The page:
Turning up at a packed house at the Boleyn for a European match under floodlights tonight will for a certain generation mean that some of their best ever memories of watching West Ham will come flooding back. It certainly will be for me.
Watching the Hammers beat Fulham to win the FA Cup in 1975 was wonderful but the following season’s campaign in the now defunct European Cup winners Cup was magical.
The Hammers negotiated the first two rounds against Lahden Reipas of Finland then Arrarat Erevean then of Soviet Union now Armenia fairly comfortably but there was a special tingle in the air about the return home legs.
This European thing had a different edge , a different feel and it seemed to suit the West Ham way down to the ground but by half time of the quarter final against Den Haag in Holland all seemed lost.
Courtesy of some unbelievable refereeing decisions ( those were the days when there was a real schism between our own and continental refs not to mention the language barrier) The Hammers were 4-0 down.
In those days such games were not shown live but I recall listening to the voice of a Radio Two commentator coming across our Roberts radio in the kitchen …I think it was either the late Peter Jones or late Peter Lorenzo …solemnly recalling how the first half debacle had unfolded. They didn’t pick up the game until the second half.
I was gutted. There seemed no way back. And it all felt so far away. So distant. There were of course a significant contingent of Hammers fans out there. But we didn’t travel away then. Dad couldn’t afford it. And certainly not abroad in midweek. There was no Easy Jet or Euro star back then.
And in the days long before internet and wallpaper sports TV channels the radio and the daily papers were our eyes and ears. But at 4-0 down I felt like turning the radio off and going to bed.
I stuck with it though. And so did the team. Billy Jennings scored twice. It ended 4-2 and as a consequence of the away goals rule the dynamics of the tie changed. The momentum was with West Ham and they finished off the job with a 3-1 win, amid a fantastic atmosphere ,making it 5-5 but those two Jennings goals set up what ranks as my all time favourite game at Upton Park.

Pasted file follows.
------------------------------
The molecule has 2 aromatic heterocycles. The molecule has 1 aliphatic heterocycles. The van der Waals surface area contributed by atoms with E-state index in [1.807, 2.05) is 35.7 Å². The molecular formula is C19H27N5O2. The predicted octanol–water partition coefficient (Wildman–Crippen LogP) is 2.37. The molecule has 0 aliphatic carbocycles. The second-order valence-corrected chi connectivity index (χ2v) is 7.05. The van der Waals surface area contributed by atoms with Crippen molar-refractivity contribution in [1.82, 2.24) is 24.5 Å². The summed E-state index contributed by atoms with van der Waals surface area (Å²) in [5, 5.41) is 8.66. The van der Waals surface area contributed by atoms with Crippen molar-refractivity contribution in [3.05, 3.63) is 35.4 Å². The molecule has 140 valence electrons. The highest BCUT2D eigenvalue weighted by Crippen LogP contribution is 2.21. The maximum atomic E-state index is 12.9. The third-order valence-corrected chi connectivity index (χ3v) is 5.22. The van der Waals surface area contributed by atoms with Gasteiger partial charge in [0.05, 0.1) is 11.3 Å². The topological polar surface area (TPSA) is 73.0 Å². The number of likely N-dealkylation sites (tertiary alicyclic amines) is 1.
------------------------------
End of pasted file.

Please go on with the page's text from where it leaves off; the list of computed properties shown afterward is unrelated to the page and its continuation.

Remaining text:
The Hammers were pitted against Eintracht Frankfurt in the semi final .Graham Paddon gave West Ham a shock lead in Germany with a stunning long range left strike. But Frankfurt displayed their class to win 2-1.
So the stage was set for the second leg at the Boleyn with all the score line equations worked out in our heads.
There were parts of the pitch heavy in mud. The Germans came intent on blowing West Ham out of the water by grabbing an early away goal.
West Ham clung then as the crowd got ever louder so did The Hammers in the second half.
Trevor Brooking, in what was perhaps his finest all around game for the Irons put them ahead with a quite brilliant corkscrew header. Then he played a superb pass forward which Keith Robson seemed to have over run only for him to retrieve and curl what in the flesh seemed like a 35 yarder. You Tube footage …and it’s a must watch…confirms it was about 22 yards. But who cares ?! Then Brooking glided through the mud to make it 3-0.
The place was absolutely rocking. The stands shook as fans jumped and swayed.
But all the time Frankfurt had been knocking at the door and there had been some stoic defending to keep them at bay. Then they scored. Another would see them through on away goals.
It was so tense so dramatic . I doubt “I’m for ever blowing bubbles” has been sung louder, with more raw emotion, more passion than it was over periods of that stunning second half especially in the agonising final few minutes.
Eventually the final whistle blew. Drifting out of the ground it felt as West Ham were on top of the world and the fans were the best in the world having done their bit to sing the team home.
Dad -long gone ( ill be thinking of him tonight) and I watched the final at telly at home. It was the first time I had ever seen West Ham live on the box having been at Wembley the previous summer. So that was another treat European football had brought.
I recall the oldaamn being very annoyed that the club had gone “ all pansy “ with what as he described the new “cowboy kit” after a commercial deal had been struck with Admiral.
On their home Heysel ground Anderlecht prevailed in a flowing match 4-2. It was deflating but as they say its not so much the arriving at the final destination but it’s the getting there.
And what a special European journey that 1975-76 season had been.
Those of an even older generation …not least Claret and Hugh’s very own Hugh Southon…. will cite the 1964-65 season as even better. And course in that campaign West Ham went the whole distance beating Munich 1860 2-0 in what many say was one of the best games to be played at Wembley until then and lifted the trophy.
For many Hammers fans of that generation is ranks as their best ever game.
I’m too young to have remembered that but it was part of the folklore that made that adventure in the Seventies seem so important and special to us teenagers of that area.
Perhaps that is why it is an extraordinary sell out for this Europa League qualifier against Andorra minnows Lusitens. European football does not happen often at West Ham, but it feels part of the DNA, and when it does come along there is a special buzz at the Bolyen.
And what a way to bid farewell to the stadium in the coming season it would be then ,to have a few more of those spine-tingling Euro nights , that for many defined West Ham’s best teams of the Sixties and Seventies.